State Senate President Steve Sweeney said Wednesday he wants Atlantic County to use its excellent bond rating to finance Atlantic City’s tax refunds to the Borgata Hotel Casino & Spa, with the city making the actual payments.

But Atlantic County Executive Dennis Levinson, who had heard of the idea in conversations but never seen details in writing, said he cannot imagine a way to do that without putting all county taxpayers at risk.

The city could settle with Borgata for less than the $160 million the city now owes, if the county’s bond funds were available to it, Sweeney said.

The county’s bond rating is higher than either the state’s or the city’s, making borrowing much less expensive, Sweeney said. Atlantic City’s bond rating is so low it effectively can no longer borrow.

“If you could negotiate with Borgata and say, ‘If we can pay you this now, do we settle?’ The county could bond and the city could pay it back and give a little profit if necessary,” said Sweeney. The state could add a letter promising to pay if the city cannot, he said.

Sweeney also would like the county to purchase the Atlantic City Municipal Utilities Authority, he said, which some officials have estimated to be worth about $100 million.

But Levinson was skeptical about both proposals.

“What guarantee would the county have that the city would pay its debt?” asked Levinson about the bonding idea. “And what guarantee do we have that the state would come through on a guarantee?” he said, referencing the state’s own budget problems.

Levinson added that the freeholder board would be unlikely to support it.

“I’m completely in the dark about what that would entail,” said Levinson about the idea of the ACMUA purchase.

New legislation sponsored by Sweeney giving the state more control over city finances is expected to be introduced Feb. 11, said Sweeney.

He said the state intervention/takeover bill is still being worked on, but he is hopeful it will have all funding built into it so separate funding legislation is not needed.

Legislation needs to move soon in order for state aid to be available by April 1. That’s when the city is expected to run out of money.

Sweeney said the entire county would benefit from getting the resort’s finances under control.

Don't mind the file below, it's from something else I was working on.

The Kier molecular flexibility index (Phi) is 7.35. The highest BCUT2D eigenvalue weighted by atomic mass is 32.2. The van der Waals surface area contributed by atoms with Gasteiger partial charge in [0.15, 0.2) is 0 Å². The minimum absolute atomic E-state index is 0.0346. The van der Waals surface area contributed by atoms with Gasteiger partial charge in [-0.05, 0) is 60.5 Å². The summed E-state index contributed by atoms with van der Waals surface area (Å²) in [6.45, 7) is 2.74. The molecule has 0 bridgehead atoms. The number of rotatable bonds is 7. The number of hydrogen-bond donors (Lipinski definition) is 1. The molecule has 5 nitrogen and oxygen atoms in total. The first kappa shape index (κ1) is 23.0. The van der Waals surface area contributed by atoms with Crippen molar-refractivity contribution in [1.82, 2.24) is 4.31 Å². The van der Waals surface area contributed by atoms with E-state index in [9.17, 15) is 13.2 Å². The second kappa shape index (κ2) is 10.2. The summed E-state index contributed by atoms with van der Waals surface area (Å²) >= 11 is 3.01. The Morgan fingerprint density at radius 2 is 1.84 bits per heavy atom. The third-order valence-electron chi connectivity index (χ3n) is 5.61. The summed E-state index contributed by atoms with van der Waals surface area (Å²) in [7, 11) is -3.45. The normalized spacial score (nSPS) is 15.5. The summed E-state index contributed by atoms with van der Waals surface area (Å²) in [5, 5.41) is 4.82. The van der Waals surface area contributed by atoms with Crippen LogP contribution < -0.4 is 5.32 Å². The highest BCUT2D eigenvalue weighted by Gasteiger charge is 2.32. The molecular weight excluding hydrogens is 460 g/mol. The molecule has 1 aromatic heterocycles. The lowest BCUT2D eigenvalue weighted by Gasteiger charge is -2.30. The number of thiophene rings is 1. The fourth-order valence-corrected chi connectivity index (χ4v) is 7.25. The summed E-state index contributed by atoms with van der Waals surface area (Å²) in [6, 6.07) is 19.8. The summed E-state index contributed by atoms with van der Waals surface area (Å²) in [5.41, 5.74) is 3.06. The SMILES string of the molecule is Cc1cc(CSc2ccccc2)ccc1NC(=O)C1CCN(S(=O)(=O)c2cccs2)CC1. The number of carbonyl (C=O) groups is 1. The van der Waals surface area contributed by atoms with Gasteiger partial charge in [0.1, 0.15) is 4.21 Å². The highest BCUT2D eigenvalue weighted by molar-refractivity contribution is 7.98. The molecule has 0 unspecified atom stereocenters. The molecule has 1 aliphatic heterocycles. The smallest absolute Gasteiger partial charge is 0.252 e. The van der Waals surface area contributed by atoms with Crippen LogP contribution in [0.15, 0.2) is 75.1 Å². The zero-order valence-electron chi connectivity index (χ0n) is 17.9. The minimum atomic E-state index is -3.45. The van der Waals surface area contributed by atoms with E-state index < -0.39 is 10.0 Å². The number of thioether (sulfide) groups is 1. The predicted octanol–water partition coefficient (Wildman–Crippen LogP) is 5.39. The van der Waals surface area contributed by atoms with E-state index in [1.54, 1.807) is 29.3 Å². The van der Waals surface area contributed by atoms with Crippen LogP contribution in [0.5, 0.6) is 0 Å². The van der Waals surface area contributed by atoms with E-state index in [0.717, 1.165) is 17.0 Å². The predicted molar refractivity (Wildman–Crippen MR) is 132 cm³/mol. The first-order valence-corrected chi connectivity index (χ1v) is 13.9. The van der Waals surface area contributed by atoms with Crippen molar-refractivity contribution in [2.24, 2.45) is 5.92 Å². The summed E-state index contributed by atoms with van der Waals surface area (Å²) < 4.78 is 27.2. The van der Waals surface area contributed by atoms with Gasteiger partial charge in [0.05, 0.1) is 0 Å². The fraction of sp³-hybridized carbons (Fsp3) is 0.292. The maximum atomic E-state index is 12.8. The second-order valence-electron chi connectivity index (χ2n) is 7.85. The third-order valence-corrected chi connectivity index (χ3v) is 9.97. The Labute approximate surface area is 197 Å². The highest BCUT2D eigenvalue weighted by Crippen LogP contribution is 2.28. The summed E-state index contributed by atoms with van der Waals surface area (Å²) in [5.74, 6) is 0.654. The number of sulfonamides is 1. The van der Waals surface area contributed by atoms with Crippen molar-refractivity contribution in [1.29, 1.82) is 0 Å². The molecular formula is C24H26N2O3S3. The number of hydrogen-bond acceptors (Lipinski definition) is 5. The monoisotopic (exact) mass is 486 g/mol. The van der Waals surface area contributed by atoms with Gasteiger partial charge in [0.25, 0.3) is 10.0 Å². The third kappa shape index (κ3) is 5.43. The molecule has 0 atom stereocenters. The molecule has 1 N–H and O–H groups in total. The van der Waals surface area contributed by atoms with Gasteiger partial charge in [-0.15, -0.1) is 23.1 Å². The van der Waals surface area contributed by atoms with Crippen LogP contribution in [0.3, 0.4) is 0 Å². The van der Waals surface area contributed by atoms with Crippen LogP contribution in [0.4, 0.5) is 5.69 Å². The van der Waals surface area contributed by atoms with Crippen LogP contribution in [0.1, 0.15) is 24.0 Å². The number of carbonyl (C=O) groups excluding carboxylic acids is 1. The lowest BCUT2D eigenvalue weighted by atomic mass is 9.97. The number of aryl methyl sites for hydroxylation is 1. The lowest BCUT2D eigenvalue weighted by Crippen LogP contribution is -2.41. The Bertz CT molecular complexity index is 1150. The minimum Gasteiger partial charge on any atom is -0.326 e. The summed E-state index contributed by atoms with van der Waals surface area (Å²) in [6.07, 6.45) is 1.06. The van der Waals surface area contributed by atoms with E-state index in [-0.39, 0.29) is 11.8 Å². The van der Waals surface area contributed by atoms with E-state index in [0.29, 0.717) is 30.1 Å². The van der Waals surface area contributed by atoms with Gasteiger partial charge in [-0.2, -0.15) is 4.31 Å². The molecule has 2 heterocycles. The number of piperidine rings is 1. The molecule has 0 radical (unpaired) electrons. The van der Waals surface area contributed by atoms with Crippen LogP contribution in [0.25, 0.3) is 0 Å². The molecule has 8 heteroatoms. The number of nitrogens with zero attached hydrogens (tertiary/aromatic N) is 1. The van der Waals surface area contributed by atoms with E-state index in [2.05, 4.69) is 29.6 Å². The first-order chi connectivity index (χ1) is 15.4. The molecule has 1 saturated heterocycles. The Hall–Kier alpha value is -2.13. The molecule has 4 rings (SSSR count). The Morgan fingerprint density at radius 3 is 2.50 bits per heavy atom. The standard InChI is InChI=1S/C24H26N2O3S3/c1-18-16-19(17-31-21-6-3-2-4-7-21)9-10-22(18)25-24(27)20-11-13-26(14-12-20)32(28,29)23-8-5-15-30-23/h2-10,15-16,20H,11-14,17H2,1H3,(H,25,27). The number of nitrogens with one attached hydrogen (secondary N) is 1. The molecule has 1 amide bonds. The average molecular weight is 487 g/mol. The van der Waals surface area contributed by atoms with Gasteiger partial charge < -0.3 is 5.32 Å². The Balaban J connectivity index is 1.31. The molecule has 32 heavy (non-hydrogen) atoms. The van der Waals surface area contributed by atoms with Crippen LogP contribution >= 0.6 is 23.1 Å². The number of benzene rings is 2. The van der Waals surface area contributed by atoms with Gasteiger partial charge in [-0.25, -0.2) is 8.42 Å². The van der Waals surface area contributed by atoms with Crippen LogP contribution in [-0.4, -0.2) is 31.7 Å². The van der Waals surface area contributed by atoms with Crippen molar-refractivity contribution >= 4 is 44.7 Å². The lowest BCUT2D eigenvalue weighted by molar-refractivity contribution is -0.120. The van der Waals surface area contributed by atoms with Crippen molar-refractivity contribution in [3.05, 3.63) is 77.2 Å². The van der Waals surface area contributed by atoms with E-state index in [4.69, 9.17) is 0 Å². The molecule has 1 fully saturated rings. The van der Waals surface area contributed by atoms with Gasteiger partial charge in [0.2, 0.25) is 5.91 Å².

“What happens in Atlantic City impacts every single town in Atlantic County, and the county can be part of the solution,” said Sweeney, a Gloucester County freeholder for 14 years. “In my mind we need all levels of government to work together to get us out of the situation.”

He said counties sometimes bond for municipal projects in shared services agreements.

The state took bankruptcy off the table too soon, said Levinson, who questioned why Borgata would settle without the threat of bankruptcy.

“Certainly it should have been used as a hammer,” he said.

But Sweeney said there would be a cascade of other cash-strapped cities wanting to declare bankruptcy if Atlantic City were to move forward with it. Just talk of Atlantic City considering it caused several cities’ credit ratings to fall, he said.

Levinson also said Borgata took advantage of Atlantic City, essentially out-lawyering the city.

“The judge made the determination that Borgata made a better case. That doesn’t mean they were right, just had better lawyers,” said Levinson. “They got flat out out-lawyered and the taxpayers have to pay for that.”

Borgata and the city went to court over appeals for the tax years 2009 and 2010, and Borgata won a $62 million judgement for those two years. Then the casino settled cases from 2011 through 2015 for more than $88 million.

But the city and Borgata are still fighting in court over the city’s inability to pay, and the casino may reopen the settled years and potentially end up with even larger refunds. They are next in court Friday.

“I’d be willing to sit down and willing to listen to hear what their proposition is,” said Levinson. “We’d sit down with our people in treasury, finance and (County Administrator) Jerry DelRosso.”

But he said he’d need more than just promises that county taxpayers wouldn’t end up on the hook for the bonds if the city and state couldn’t make payments.

“The Senate President and I have a close relationship and we are in contact,” said Levinson. “But I don’t know how the state or city could guarantee payment. We can’t weaken one entity with the possibility of strengthening another. I would need far more guarantees.”

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